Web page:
Commoner and sagehood: Wang Ken and the T'ai-chou School in late Ming society.
AdvisorSchultz, William R.
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PublisherThe University of Arizona.
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AbstractThe intellectual world of the late Ming literati was without question one of great richness and complexity. The focus of the present study, however, is limited to an examination of Wang Ken, the man, his key philosophical beliefs, and his role in the founding of the T'ai-chou School of thought. In exploring the genesis of Wang Ken and his school of thought, certain aspects of the social milieu are examined in order to reach a better understanding of how the larger environment and this radical intellectual movement became intertwined. In other words, I have attempted to discern and define the interplay of the most important creative minds of the time, and particularly those of the elite class with this group. As a teacher and thinker Wang Ken exercised a considerable influence on his times, contributing in the process to the new permissiveness so characteristic of the latter half of the Ming dynasty. In this regard, the present study also represents an attempt to discover the basic patterns underlying Wang Ken's thought, as well as the T'ai-chou School's responsiveness to dramatic changes in society. In doing so, we perceive an implication of intellectual autonomy in the form of social and political protest against imperial autocracy. Also, the spread of his faith in an attainable and intelligible sagehood among the lower classes, gradually blurred the dividing line between elite and commoner. Finally, the assertions of Wang Ken and the T'ai-chou School indeed stimulated a new sense of self-awareness and self-worth. Nevertheless, it is because of its radical rejection of the established social, political, and intellectual order that the T'ai-chou School has been branded as heterodox. As a result, the frustration of its aspiration for a more genuine humanity was inevitable, as this intellectual movement fell victim to the forces of orthodoxy and conformity.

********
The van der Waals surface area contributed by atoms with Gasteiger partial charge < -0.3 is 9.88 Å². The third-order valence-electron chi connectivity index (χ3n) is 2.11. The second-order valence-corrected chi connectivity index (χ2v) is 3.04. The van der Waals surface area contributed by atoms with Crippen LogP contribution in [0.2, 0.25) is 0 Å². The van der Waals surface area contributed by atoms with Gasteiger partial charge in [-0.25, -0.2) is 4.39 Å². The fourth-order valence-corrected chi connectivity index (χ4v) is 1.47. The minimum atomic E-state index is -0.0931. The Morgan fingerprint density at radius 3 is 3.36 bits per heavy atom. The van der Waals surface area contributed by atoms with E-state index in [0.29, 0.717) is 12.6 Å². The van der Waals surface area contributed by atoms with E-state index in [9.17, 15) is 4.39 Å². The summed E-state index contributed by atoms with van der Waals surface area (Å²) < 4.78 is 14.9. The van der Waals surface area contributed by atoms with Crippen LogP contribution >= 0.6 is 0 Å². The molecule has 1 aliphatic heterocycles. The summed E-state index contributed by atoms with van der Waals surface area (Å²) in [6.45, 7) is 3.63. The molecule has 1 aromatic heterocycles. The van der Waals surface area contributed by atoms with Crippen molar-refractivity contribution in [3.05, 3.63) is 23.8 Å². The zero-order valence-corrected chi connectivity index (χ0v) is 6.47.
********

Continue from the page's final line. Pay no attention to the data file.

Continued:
Degree ProgramOriental Studies